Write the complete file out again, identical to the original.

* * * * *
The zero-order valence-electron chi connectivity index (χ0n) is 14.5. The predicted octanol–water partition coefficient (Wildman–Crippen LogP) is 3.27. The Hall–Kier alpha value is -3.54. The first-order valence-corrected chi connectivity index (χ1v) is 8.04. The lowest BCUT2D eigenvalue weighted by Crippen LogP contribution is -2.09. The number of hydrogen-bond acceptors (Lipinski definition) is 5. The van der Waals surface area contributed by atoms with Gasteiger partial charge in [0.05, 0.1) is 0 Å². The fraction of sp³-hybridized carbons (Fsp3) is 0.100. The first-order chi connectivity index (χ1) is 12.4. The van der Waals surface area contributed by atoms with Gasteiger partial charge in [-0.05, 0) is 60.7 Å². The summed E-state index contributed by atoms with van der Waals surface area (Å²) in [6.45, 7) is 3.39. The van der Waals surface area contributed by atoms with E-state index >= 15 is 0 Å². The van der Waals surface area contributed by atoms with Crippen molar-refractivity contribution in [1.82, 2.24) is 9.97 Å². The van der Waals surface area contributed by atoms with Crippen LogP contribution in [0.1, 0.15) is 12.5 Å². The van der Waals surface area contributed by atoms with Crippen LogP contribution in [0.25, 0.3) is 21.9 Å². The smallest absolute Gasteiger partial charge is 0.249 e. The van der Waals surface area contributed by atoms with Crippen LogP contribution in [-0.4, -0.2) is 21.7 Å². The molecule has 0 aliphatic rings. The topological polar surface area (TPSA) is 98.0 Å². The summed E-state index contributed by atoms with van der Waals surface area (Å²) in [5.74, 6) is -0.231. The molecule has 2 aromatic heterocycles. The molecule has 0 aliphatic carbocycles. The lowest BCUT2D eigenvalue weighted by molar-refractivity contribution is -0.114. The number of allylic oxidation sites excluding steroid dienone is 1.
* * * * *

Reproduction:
The zero-order valence-electron chi connectivity index (χ0n) is 14.5. The predicted octanol–water partition coefficient (Wildman–Crippen LogP) is 3.27. The Hall–Kier alpha value is -3.54. The first-order valence-corrected chi connectivity index (χ1v) is 8.04. The lowest BCUT2D eigenvalue weighted by Crippen LogP contribution is -2.09. The number of hydrogen-bond acceptors (Lipinski definition) is 5. The van der Waals surface area contributed by atoms with Gasteiger partial charge in [0.05, 0.1) is 0 Å². The fraction of sp³-hybridized carbons (Fsp3) is 0.100. The first-order chi connectivity index (χ1) is 12.4. The van der Waals surface area contributed by atoms with Gasteiger partial charge in [-0.05, 0) is 60.7 Å². The summed E-state index contributed by atoms with van der Waals surface area (Å²) in [6.45, 7) is 3.39. The van der Waals surface area contributed by atoms with E-state index >= 15 is 0 Å². The van der Waals surface area contributed by atoms with Crippen molar-refractivity contribution in [1.82, 2.24) is 9.97 Å². The van der Waals surface area contributed by atoms with Crippen LogP contribution in [0.1, 0.15) is 12.5 Å². The van der Waals surface area contributed by atoms with Crippen LogP contribution in [0.25, 0.3) is 21.9 Å². The smallest absolute Gasteiger partial charge is 0.249 e. The van der Waals surface area contributed by atoms with Crippen LogP contribution in [-0.4, -0.2) is 21.7 Å². The molecule has 0 aliphatic rings. The topological polar surface area (TPSA) is 98.0 Å². The summed E-state index contributed by atoms with van der Waals surface area (Å²) in [5.74, 6) is -0.231. The molecule has 2 aromatic heterocycles. The molecule has 0 aliphatic carbocycles. The lowest BCUT2D eigenvalue weighted by molar-refractivity contribution is -0.114. The number of allylic oxidation sites excluding steroid dienone is 1.